Eating disorders and substance abuse are a common phenomenon that co-exists and fuel each other. The occurrence of these two issues is significant among young women in particular. Several risk factors may predispose certain people to develop these two disorders and some of those risk factors are genetic. However, several variables must be considered that may cover everything from social issues, self-esteem and family history.
Both substance abuse and eating disorders have shared risk factors that should be looked at. Wide and varied factors play a role in the prevalence of this disorder. Research has linked both of these disorders to brain chemistry and family history. Other shared characteristics or risk factors include low self-esteem, depression, anxiety, and social pressures. These are all common experiences for young people and teens. These are also factors that may coincide with suicidal thoughts, compulsive behavior, and social isolation. The predisposition for these disorders is more prevalent among young women and girls.
The Mechanics and Co-occurrence of Both Disorders
As females enter puberty body image issues often emerge. These issues often cause young girls to do things to alter their body image in unhealthy ways. This often shows up in the form of either anorexia or bulimia. These are the two most common eating disorders that often coincide with substance abuse. The predisposition to developing these disorders is greatly increased based on family history and other issues like low-self-esteem. These disorders are often further compounded by a family history of struggle with these two disorders and social pressures that are part of growing up. In fact, most p[eople that struggle with eating disorders are fifty percent more likely to engage in substance abuse. Conversely, thirty-five percent of individuals that have substance abuse problems either struggle or have struggled with eating disorders. Both of these statistics reveal that people who suffer from substance abuse issues and eating disorders have a much higher tendency towards these disorders than the general population.
The Symbiosis Between Anorexia and Bulimia and Substance Abuse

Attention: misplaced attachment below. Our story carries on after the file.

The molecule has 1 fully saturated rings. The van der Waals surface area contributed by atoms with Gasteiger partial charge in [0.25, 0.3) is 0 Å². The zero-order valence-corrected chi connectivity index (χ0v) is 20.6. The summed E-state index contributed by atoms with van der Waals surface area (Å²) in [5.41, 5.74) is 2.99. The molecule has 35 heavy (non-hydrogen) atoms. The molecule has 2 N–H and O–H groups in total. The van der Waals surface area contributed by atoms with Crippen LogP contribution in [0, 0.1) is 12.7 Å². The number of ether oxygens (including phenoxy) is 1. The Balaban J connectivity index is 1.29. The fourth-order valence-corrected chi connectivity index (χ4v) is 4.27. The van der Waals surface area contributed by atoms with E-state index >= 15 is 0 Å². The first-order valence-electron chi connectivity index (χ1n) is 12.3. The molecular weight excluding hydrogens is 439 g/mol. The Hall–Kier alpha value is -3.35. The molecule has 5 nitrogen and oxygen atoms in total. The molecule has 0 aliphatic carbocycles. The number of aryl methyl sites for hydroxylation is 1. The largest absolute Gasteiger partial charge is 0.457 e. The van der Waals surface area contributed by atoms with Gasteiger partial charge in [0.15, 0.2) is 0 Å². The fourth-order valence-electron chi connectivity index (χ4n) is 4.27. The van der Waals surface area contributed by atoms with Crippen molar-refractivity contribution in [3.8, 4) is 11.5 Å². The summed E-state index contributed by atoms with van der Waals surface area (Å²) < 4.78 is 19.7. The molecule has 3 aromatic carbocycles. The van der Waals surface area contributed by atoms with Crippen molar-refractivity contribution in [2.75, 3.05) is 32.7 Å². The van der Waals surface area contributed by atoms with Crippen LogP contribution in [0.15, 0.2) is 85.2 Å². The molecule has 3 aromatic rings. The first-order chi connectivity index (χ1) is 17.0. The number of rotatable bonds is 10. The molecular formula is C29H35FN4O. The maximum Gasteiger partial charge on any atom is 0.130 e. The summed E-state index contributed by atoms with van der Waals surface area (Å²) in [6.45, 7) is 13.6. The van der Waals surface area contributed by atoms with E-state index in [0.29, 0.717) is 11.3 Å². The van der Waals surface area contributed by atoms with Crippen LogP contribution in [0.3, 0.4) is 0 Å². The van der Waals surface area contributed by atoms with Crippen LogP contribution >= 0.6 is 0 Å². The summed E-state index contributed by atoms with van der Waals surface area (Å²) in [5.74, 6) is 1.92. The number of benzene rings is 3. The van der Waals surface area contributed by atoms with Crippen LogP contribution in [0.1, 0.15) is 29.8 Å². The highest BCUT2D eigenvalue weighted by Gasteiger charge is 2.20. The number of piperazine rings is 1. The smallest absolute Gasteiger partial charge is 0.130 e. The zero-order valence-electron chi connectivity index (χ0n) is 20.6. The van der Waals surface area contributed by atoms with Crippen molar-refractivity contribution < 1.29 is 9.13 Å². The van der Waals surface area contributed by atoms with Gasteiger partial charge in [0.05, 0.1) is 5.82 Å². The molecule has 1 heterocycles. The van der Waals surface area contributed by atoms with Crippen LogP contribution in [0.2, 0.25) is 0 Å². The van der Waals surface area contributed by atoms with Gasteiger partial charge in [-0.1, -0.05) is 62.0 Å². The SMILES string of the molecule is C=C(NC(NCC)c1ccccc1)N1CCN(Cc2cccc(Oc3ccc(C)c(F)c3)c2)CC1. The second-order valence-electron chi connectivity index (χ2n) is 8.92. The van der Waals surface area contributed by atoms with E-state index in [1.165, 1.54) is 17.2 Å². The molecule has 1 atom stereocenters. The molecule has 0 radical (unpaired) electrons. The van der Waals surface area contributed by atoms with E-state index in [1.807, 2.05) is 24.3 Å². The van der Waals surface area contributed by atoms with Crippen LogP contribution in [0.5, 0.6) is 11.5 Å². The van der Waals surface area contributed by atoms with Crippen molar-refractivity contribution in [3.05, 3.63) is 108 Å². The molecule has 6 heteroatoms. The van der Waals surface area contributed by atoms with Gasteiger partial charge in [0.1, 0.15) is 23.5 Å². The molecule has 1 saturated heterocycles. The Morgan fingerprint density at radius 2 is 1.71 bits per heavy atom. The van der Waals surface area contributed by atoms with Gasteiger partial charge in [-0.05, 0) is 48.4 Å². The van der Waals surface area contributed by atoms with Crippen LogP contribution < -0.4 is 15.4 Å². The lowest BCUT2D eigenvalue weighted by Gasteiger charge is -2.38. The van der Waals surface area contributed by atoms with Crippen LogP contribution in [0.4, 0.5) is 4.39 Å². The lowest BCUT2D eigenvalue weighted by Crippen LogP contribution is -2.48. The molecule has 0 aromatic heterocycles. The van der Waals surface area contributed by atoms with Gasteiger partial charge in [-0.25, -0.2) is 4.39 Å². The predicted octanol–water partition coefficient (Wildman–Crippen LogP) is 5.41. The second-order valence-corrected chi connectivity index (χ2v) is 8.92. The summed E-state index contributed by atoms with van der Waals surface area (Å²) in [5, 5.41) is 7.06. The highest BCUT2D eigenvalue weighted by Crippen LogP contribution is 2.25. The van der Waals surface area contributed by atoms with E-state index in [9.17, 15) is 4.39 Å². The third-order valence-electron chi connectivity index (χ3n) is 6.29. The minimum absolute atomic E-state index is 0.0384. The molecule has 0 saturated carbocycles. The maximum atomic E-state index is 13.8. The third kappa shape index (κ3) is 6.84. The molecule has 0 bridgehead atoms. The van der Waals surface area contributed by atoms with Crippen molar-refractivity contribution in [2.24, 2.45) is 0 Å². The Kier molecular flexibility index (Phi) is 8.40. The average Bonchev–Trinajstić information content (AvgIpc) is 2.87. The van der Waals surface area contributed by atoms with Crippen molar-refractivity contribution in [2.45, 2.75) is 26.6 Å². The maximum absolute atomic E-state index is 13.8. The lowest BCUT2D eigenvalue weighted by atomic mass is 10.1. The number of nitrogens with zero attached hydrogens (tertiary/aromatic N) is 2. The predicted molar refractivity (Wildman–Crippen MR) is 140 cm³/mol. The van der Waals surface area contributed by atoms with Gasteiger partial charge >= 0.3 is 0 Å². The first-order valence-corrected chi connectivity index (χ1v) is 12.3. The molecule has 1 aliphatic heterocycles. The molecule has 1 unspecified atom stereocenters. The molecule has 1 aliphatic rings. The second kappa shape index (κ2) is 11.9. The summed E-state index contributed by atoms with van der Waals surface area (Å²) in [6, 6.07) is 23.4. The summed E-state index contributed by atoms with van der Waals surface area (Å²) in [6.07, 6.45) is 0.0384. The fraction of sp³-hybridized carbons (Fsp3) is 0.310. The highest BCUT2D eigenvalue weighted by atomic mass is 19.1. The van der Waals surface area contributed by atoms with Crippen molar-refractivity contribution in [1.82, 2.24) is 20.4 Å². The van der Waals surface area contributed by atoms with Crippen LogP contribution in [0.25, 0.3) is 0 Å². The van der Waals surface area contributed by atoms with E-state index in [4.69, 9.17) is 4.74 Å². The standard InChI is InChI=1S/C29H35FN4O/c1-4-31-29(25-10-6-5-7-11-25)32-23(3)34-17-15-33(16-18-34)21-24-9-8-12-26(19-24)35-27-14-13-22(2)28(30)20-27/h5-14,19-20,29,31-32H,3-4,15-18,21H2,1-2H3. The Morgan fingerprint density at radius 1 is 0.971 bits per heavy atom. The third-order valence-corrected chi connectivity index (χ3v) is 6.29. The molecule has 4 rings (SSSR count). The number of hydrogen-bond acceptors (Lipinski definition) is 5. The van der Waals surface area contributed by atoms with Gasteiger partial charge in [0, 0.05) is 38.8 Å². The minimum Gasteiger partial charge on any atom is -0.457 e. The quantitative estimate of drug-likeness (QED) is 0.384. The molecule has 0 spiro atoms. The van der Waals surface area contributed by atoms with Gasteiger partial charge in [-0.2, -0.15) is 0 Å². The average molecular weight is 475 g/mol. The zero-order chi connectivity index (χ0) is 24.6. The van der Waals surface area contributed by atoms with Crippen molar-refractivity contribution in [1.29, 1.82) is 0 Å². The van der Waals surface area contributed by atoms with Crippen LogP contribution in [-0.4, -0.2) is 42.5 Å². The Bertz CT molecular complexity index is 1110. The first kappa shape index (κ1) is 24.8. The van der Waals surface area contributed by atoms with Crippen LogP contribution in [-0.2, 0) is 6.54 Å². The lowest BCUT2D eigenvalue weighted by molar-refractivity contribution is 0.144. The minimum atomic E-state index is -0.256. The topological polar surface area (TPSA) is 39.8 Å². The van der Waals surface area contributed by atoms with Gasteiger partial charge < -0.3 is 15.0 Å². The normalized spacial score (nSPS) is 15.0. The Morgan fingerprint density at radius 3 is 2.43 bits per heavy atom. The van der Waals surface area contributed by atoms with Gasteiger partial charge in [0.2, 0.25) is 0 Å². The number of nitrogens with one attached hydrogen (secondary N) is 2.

Anorexia and Bulimia are the two most common eating disorders linked to female substance abuse. An even more revealing look uncovers a link between these two disorders and the abuse of specific substances. it is not uncommon for an eating disorder to develop followed by a substance abuse problem. This is easily explained by noticing the prevalence of eating disorder followed by the abuse of substances like emetics, laxatives, and diuretics. The desire to control body image often leads a person to abuse these types of substances as a way of gaining greater control. However, there are circumstances where substance abuse and eating disorders may begin at the same time and the substance may have little to do with the eating disorder. Instead, the substance may be a coping mechanism used to drown out unpleasant feelings. In situations like these, people who struggle with both of these disorders often choose alcohol, amphetamines, heroin, and cocaine.
A Move Toward Treatment and Healing
As with any issue, early intervention is always preferred. Even though this doesn’t always happen, it’s still possible to overcome both of these disorders. However, dealing with both of these issues does require treatment that will effectively address both at the same time. This is why Women Addiction treatment must include a plan that focuses on both disorders and the way these two disorders co-exist. This can be tricky because most treatment centers that deal with eating disorders have programs to help with OTC drug abuse but few adequately handle or address medical detoxification. Often this is a need for many patients as well. Fortunately, the link between these two disorders has gained a lot more awareness and many treatment centers are moving towards programs designed to adequately treat these two disorders.
Although many people of all ages struggle with both eating disorders and substance abuse issues, these two disorders are more prevalent among young women and girls. Addressing these issues in an effective way requires an in-depth understanding or all the risk factors and how they come together when both of these disorders are present. Effective treatment is dependent on a focus that doesn’t rest on one disorder but explores both independently and collectively. Contact us today for further help!